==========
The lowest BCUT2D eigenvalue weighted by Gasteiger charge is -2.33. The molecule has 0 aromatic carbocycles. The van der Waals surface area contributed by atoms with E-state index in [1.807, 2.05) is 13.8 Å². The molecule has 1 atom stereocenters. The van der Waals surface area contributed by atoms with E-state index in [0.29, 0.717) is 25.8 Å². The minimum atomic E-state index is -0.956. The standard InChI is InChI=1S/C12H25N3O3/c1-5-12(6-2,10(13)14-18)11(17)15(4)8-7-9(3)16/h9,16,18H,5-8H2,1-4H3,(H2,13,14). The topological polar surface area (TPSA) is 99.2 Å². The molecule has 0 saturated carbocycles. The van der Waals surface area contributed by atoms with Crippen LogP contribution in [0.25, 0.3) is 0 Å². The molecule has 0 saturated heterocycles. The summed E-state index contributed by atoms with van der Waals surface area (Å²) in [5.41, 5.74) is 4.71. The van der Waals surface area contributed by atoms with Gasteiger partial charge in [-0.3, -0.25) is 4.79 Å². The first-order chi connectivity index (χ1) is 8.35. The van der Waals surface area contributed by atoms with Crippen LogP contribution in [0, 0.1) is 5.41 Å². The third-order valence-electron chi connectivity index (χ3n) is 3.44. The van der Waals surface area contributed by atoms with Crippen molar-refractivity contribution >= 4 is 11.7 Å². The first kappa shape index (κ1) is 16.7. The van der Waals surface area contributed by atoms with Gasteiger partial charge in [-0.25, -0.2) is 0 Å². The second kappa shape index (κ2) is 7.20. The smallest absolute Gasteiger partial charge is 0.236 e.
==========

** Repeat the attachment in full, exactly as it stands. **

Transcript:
The lowest BCUT2D eigenvalue weighted by Gasteiger charge is -2.33. The molecule has 0 aromatic carbocycles. The van der Waals surface area contributed by atoms with E-state index in [1.807, 2.05) is 13.8 Å². The molecule has 1 atom stereocenters. The van der Waals surface area contributed by atoms with E-state index in [0.29, 0.717) is 25.8 Å². The minimum atomic E-state index is -0.956. The standard InChI is InChI=1S/C12H25N3O3/c1-5-12(6-2,10(13)14-18)11(17)15(4)8-7-9(3)16/h9,16,18H,5-8H2,1-4H3,(H2,13,14). The topological polar surface area (TPSA) is 99.2 Å². The molecule has 0 saturated carbocycles. The van der Waals surface area contributed by atoms with Crippen LogP contribution in [0.25, 0.3) is 0 Å². The molecule has 0 saturated heterocycles. The summed E-state index contributed by atoms with van der Waals surface area (Å²) in [5.41, 5.74) is 4.71. The van der Waals surface area contributed by atoms with Gasteiger partial charge in [-0.3, -0.25) is 4.79 Å². The first-order chi connectivity index (χ1) is 8.35. The van der Waals surface area contributed by atoms with Crippen LogP contribution in [0, 0.1) is 5.41 Å². The third-order valence-electron chi connectivity index (χ3n) is 3.44. The van der Waals surface area contributed by atoms with Crippen molar-refractivity contribution >= 4 is 11.7 Å². The first kappa shape index (κ1) is 16.7. The van der Waals surface area contributed by atoms with Gasteiger partial charge in [-0.25, -0.2) is 0 Å². The second kappa shape index (κ2) is 7.20. The smallest absolute Gasteiger partial charge is 0.236 e.